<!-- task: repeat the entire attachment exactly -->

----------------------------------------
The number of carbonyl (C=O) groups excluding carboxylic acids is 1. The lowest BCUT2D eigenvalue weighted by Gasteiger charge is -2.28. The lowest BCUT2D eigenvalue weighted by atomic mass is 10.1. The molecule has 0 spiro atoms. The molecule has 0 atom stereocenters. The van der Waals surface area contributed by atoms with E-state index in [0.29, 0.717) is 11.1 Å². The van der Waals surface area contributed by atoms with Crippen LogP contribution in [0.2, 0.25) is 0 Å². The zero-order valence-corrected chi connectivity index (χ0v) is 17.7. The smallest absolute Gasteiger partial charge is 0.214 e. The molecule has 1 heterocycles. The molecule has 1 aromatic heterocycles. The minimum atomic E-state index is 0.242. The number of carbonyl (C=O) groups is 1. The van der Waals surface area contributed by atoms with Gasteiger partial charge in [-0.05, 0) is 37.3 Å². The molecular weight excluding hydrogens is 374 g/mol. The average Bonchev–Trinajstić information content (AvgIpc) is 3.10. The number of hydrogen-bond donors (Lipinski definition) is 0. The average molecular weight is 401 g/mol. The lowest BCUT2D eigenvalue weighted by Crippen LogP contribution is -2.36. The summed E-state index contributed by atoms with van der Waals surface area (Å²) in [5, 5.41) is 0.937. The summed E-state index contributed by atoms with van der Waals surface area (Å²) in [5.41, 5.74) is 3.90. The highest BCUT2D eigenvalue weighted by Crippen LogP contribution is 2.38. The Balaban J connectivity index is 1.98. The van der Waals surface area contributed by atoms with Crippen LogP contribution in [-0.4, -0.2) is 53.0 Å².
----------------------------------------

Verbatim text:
The number of carbonyl (C=O) groups excluding carboxylic acids is 1. The lowest BCUT2D eigenvalue weighted by Gasteiger charge is -2.28. The lowest BCUT2D eigenvalue weighted by atomic mass is 10.1. The molecule has 0 spiro atoms. The molecule has 0 atom stereocenters. The van der Waals surface area contributed by atoms with E-state index in [0.29, 0.717) is 11.1 Å². The van der Waals surface area contributed by atoms with Crippen LogP contribution in [0.2, 0.25) is 0 Å². The zero-order valence-corrected chi connectivity index (χ0v) is 17.7. The smallest absolute Gasteiger partial charge is 0.214 e. The molecule has 1 heterocycles. The molecule has 1 aromatic heterocycles. The minimum atomic E-state index is 0.242. The number of carbonyl (C=O) groups is 1. The van der Waals surface area contributed by atoms with Gasteiger partial charge in [-0.05, 0) is 37.3 Å². The molecular weight excluding hydrogens is 374 g/mol. The average Bonchev–Trinajstić information content (AvgIpc) is 3.10. The number of hydrogen-bond donors (Lipinski definition) is 0. The average molecular weight is 401 g/mol. The lowest BCUT2D eigenvalue weighted by Crippen LogP contribution is -2.36. The summed E-state index contributed by atoms with van der Waals surface area (Å²) in [5, 5.41) is 0.937. The summed E-state index contributed by atoms with van der Waals surface area (Å²) in [5.41, 5.74) is 3.90. The highest BCUT2D eigenvalue weighted by Crippen LogP contribution is 2.38. The Balaban J connectivity index is 1.98. The van der Waals surface area contributed by atoms with Crippen LogP contribution in [-0.4, -0.2) is 53.0 Å².